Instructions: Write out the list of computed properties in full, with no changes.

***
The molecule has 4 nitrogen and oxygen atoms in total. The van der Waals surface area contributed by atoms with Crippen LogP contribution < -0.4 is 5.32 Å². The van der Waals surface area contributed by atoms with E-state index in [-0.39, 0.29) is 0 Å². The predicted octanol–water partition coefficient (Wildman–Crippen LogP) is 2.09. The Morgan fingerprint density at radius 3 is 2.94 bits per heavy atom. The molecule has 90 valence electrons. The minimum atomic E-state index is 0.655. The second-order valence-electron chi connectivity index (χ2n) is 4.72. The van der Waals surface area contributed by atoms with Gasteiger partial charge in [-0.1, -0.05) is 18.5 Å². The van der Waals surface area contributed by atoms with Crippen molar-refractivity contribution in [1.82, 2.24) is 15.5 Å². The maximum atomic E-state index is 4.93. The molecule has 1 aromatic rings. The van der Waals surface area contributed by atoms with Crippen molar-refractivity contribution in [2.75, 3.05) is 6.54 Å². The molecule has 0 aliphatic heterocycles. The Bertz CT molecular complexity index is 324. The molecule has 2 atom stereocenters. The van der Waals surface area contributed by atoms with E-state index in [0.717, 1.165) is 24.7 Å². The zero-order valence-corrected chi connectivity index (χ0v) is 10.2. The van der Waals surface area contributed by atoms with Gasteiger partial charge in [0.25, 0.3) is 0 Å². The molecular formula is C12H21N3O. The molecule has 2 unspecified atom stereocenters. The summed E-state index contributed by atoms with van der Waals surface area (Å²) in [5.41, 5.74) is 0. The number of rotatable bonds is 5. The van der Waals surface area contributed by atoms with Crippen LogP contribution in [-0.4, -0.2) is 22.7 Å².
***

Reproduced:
The molecule has 4 nitrogen and oxygen atoms in total. The van der Waals surface area contributed by atoms with Crippen LogP contribution < -0.4 is 5.32 Å². The van der Waals surface area contributed by atoms with E-state index in [-0.39, 0.29) is 0 Å². The predicted octanol–water partition coefficient (Wildman–Crippen LogP) is 2.09. The Morgan fingerprint density at radius 3 is 2.94 bits per heavy atom. The molecule has 90 valence electrons. The minimum atomic E-state index is 0.655. The second-order valence-electron chi connectivity index (χ2n) is 4.72. The van der Waals surface area contributed by atoms with Gasteiger partial charge in [-0.1, -0.05) is 18.5 Å². The van der Waals surface area contributed by atoms with Crippen molar-refractivity contribution in [1.82, 2.24) is 15.5 Å². The maximum atomic E-state index is 4.93. The molecule has 1 aromatic rings. The van der Waals surface area contributed by atoms with Crippen molar-refractivity contribution in [2.75, 3.05) is 6.54 Å². The molecule has 0 aliphatic heterocycles. The Bertz CT molecular complexity index is 324. The molecule has 2 atom stereocenters. The van der Waals surface area contributed by atoms with E-state index in [0.717, 1.165) is 24.7 Å². The zero-order valence-corrected chi connectivity index (χ0v) is 10.2. The van der Waals surface area contributed by atoms with Gasteiger partial charge in [0.25, 0.3) is 0 Å². The molecular formula is C12H21N3O. The molecule has 2 unspecified atom stereocenters. The summed E-state index contributed by atoms with van der Waals surface area (Å²) in [5.41, 5.74) is 0. The number of rotatable bonds is 5. The van der Waals surface area contributed by atoms with Crippen LogP contribution in [-0.4, -0.2) is 22.7 Å².